Ulysses seen to bring down agriculture performance in Q4

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Credit: Read the original article from PhilStar Business.

Ulysses seen to bring down agriculture performance in Q4

Louise Maureen Simeon (The Philippine Star) – November 18, 2020 – 12:00am

MANILA, Philippines — The farm sector, considered as the saving grace of the economy amid the pandemic, is expected to turn in a negative performance in the fourth quarter with a significant drop in palay (unhusked rice) production following the massive damage of Typhoon Ulysses.

Los Banos-based Southeast Asian Regional Center for Graduate Study and Research in Agriculture (Searca) has projected a drop in palay and corn production in the last quarter, potentially causing the only remaining productive sector of the economy to contract.

Among the major economic sectors of the country, only the agriculture sector has managed to achieve growth in the last two quarters amid the pandemic.

It grew 0.7 percent in the third quarter, buoyed by a strong crops subsector.

“I was praying that this would be sustained for the rest of the year to show how resilient the agriculture sector is until the back-to-back typhoons this November happened,” Searca director Glenn Gregorio said.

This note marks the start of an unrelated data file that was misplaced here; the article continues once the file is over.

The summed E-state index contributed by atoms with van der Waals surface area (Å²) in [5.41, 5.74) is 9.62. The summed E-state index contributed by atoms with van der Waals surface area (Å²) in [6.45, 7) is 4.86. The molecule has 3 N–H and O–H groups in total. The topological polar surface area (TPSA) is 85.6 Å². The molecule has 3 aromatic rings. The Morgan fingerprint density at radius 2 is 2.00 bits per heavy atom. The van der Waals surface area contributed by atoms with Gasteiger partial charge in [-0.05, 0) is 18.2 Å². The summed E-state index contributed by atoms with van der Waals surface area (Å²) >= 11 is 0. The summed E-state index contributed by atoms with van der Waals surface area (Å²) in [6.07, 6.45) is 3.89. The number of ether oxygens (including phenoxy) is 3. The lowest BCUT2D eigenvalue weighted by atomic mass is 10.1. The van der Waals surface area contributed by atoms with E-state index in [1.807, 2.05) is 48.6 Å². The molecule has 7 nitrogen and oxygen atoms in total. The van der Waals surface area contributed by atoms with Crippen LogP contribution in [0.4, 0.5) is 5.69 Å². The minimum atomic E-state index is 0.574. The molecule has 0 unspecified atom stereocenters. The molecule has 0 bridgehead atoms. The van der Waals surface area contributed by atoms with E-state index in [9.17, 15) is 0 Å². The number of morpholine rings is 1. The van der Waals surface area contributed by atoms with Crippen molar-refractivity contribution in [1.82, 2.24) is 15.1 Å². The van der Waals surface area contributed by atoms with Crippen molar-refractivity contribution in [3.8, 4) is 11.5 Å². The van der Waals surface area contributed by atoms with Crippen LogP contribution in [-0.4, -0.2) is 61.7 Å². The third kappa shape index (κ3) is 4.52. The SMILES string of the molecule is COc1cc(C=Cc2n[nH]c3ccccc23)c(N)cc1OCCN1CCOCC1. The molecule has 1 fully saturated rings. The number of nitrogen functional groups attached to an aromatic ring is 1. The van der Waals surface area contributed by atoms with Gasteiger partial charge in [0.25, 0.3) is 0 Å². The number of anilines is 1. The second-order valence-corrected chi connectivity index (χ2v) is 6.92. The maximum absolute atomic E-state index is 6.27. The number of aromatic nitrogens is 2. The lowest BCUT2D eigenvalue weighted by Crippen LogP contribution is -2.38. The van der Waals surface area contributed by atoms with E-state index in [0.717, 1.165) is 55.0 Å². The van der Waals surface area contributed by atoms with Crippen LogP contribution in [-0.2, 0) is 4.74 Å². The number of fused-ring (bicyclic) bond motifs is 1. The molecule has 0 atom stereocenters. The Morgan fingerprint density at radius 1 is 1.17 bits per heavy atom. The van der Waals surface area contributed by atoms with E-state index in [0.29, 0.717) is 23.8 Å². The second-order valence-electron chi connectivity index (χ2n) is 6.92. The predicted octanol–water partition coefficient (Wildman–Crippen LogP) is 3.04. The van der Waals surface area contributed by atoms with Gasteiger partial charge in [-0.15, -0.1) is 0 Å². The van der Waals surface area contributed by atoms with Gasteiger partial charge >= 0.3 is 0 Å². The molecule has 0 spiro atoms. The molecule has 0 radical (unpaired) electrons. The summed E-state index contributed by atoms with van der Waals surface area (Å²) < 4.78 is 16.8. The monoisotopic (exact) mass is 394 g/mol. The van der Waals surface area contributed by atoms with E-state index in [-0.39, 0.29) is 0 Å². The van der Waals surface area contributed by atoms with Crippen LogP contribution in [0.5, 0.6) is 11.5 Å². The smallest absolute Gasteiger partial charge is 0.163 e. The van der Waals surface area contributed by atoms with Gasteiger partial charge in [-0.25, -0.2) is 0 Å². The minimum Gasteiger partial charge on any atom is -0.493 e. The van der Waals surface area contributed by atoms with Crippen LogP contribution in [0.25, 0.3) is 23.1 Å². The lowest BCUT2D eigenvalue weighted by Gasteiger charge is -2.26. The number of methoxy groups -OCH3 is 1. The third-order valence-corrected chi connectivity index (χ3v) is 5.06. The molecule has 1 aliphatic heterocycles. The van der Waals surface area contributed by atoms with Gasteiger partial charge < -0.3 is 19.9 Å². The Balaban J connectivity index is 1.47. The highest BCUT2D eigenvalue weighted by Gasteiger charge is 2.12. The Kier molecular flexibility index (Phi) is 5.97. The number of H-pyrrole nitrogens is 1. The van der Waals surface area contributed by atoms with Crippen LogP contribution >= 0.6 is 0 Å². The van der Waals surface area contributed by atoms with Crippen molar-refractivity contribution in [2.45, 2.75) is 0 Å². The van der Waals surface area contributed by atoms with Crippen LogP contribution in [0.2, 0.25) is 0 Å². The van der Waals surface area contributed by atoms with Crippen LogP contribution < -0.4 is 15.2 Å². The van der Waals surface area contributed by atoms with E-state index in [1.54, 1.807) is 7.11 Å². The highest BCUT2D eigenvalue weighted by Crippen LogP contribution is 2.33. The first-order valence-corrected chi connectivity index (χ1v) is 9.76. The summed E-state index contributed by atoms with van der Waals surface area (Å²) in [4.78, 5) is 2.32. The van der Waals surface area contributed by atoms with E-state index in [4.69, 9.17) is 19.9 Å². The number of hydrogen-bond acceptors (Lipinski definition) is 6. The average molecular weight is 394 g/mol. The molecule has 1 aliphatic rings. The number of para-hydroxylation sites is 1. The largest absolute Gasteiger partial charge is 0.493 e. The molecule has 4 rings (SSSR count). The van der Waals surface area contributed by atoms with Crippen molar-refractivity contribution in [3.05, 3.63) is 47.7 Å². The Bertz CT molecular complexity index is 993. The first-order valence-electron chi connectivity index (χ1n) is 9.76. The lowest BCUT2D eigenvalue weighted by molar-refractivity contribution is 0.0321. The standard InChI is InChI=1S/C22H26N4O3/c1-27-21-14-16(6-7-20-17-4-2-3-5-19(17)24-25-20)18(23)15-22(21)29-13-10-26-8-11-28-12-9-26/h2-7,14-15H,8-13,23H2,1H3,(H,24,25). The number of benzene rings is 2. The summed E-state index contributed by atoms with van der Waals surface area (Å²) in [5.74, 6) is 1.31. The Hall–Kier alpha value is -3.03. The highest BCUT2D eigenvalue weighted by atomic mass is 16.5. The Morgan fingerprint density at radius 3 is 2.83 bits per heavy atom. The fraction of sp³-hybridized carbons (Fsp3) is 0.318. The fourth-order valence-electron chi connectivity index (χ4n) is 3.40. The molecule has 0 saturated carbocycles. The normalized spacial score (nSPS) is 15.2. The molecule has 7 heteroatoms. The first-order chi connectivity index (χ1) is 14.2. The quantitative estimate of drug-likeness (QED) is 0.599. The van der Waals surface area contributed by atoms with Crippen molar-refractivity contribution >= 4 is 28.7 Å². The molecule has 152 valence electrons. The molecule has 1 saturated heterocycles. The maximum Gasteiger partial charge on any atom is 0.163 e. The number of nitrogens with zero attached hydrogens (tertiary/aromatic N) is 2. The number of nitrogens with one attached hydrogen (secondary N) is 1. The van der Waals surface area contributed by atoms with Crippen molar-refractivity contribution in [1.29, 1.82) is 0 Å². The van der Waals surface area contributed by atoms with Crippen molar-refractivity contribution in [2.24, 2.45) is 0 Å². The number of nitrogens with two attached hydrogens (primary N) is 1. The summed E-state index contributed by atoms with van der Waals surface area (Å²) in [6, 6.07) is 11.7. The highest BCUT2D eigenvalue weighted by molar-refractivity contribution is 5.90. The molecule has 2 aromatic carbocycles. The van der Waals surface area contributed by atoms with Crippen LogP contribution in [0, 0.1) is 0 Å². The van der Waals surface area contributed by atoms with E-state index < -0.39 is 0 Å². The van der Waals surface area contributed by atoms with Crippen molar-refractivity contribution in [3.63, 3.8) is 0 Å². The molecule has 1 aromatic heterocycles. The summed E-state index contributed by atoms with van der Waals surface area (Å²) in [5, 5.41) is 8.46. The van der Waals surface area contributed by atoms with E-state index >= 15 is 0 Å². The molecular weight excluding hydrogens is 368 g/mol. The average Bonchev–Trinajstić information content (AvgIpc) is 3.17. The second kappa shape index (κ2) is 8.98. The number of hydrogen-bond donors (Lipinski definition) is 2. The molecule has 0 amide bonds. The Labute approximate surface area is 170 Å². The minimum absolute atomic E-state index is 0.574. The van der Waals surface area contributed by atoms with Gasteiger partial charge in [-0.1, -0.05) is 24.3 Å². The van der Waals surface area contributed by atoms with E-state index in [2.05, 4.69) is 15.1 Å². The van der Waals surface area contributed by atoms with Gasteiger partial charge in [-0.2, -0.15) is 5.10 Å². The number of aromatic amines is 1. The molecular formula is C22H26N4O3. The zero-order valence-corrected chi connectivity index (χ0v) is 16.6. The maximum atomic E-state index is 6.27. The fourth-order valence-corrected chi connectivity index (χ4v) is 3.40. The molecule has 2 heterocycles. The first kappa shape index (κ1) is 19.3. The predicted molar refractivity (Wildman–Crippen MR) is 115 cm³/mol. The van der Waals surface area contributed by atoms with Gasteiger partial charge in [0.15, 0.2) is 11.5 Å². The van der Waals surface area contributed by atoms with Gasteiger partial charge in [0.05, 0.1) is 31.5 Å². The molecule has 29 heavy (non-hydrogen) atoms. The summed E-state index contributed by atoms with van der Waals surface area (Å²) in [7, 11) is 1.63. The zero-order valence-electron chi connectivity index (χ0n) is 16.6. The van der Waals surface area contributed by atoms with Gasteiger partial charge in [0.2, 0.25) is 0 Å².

Searca’s estimates showed that overall rice production could decline by five percent in the fourth quarter or a loss of about 930,000 metric tons. Last year’s production was at 7.5 million MT.

In Cagayan Valley alone, rice was originally estimated to have increased seven percent to reach 1.02 million MT.

“Much is at stake here given that Cagayan Valley is a rice granary of the northern Philippines and comprises major rice-producing provinces like Cagayan, Isabela, Nueva Vizcaya and Quirino,” Gregorio said.

With the onslaught of Ulysses, estimated value of rice production losses for Cagayan is at P34.37 billion for the fourth quarter, which translates to a 12 percent reduction in the projected value of crops in the country.

“The impact of a typhoon is not just incurred during and immediately after a typhoon’s departure. Surely, the true cost of the typhoon’s wrath includes both the short- and long-term impacts, and it is the latter that must also be given due attention,” Gregorio said.

He noted that recovery efforts, especially in the rice farming communities in Cagayan Valley, would require substantial financial stimulus to afford the farmers the necessary capital to bounce back.

Immediate response would also mean adoption of a highly adaptable set of integrated technological intervention for the agriculture sector.

“But as our country remains vulnerable to typhoons year in and year out, a systemic future-proofing intervention is surely needed and enabled by the transformative level of innovations necessary to make it operational and sustainable,” Gregorio said.

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